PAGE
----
The results of recent surveys of institutional investors suggest that a range of issues – including improvements in cash forecasting, changes to investment guidelines, the “bucketing” of short-term cash investments, and persistent concerns over certain provisions in U.S. money-market-fund regulations – may be inclining institutional investors to consider alternative investments in addition to money-market funds for the management of their short-term cash.
While many respondents to the June J.P. Morgan Global Liquidity PeerView Survey affirmed the importance of money-market funds for managing short-term cash, they also acknowledged “grappling” with regulatory changes applied to domestic money funds. Only 37 percent of U.S. respondents to the survey reported that they are invested in money funds – down from 63 percent in 2015. Most significantly, liquidity investors reported that a combination of regulatory pressures and a rising-rate environment are forcing them “to consider new investment solutions,” such as “customized portfolios” and cash-segmentation approaches that balance the need for highly-liquid investments with longer-maturity instruments in order to take advantage of an upward-sloping rate curve.
A still-heavy reliance on bank deposits suggests “a general feeling of apprehension” about overall economic conditions, the Association for Financial Professionals noted in its 2017 Liquidity Survey, released in July. Some 41 percent of pre-reform money-fund investors reported that they have abandoned money funds altogether, and only one-third of pre-reform prime-fund investors would be inclined to return to prime funds even if the prime-to-government yield spread reached or exceeded 50 basis points. Many indicated they have revised investment policies, nearly half now “separate out” operational cash from core and strategic cash, and 20 percent will introduce segmentation strategies to take advantage of higher yields on longer-term instruments.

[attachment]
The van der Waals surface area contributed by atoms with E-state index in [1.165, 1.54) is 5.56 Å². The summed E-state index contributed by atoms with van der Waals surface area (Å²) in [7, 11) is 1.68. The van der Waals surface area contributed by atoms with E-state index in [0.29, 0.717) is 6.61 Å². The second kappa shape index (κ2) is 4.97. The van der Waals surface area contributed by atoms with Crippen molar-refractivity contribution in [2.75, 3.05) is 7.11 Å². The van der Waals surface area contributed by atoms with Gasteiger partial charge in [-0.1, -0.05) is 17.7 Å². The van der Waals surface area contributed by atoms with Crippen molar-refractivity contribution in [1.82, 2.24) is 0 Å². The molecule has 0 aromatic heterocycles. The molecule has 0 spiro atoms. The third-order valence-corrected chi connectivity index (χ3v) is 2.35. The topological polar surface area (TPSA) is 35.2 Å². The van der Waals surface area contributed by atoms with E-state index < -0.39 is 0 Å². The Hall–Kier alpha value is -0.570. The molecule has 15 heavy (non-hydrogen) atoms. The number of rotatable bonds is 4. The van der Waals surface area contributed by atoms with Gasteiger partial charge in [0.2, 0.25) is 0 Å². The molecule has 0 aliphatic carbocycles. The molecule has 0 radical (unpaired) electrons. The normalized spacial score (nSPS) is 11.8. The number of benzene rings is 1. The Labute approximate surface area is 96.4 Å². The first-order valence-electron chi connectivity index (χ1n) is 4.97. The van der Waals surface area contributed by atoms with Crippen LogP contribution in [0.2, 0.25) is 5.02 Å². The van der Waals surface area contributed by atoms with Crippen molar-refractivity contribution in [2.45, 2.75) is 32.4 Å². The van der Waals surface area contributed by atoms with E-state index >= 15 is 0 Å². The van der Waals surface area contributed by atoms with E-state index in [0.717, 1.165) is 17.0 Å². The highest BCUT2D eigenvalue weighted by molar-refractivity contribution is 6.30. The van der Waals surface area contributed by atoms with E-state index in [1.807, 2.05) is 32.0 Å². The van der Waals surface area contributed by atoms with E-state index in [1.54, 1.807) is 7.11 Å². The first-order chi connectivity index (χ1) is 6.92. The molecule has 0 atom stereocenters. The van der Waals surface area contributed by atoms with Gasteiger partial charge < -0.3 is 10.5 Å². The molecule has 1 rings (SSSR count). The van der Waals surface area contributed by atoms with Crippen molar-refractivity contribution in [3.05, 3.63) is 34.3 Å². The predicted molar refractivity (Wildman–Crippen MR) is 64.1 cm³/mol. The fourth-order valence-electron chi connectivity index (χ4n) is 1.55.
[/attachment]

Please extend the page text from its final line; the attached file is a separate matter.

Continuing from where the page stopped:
The Executive Guide to Investment Strategy and Policy, also released in July by the AFP and underwritten by J.P. Morgan Asset Management, put particular emphasis on the importance of revising investment policies to include investments with maturities longer than those of registered 2a-7 money-market funds. The guide similarly advised liquidity investors to leverage cash-management technology in order to improve cash forecasting and to create and implement segmentation strategies that maximize rising rates.
A New Emphasis on Strategic Investing
Despite an uptick in overall economic activity and interest rates that have finally begun to rise, corporate treasurers remain “in a very conservative place right now,” Andrew Linton, managing director and head of Corporate Sales, Global Liquidity at J.P. Morgan Asset Management, and Paula Stibbe, managing director, head of Global Sales, Global Liquidity at J.P. Morgan Asset Management, explained recently to Money Market Insight™.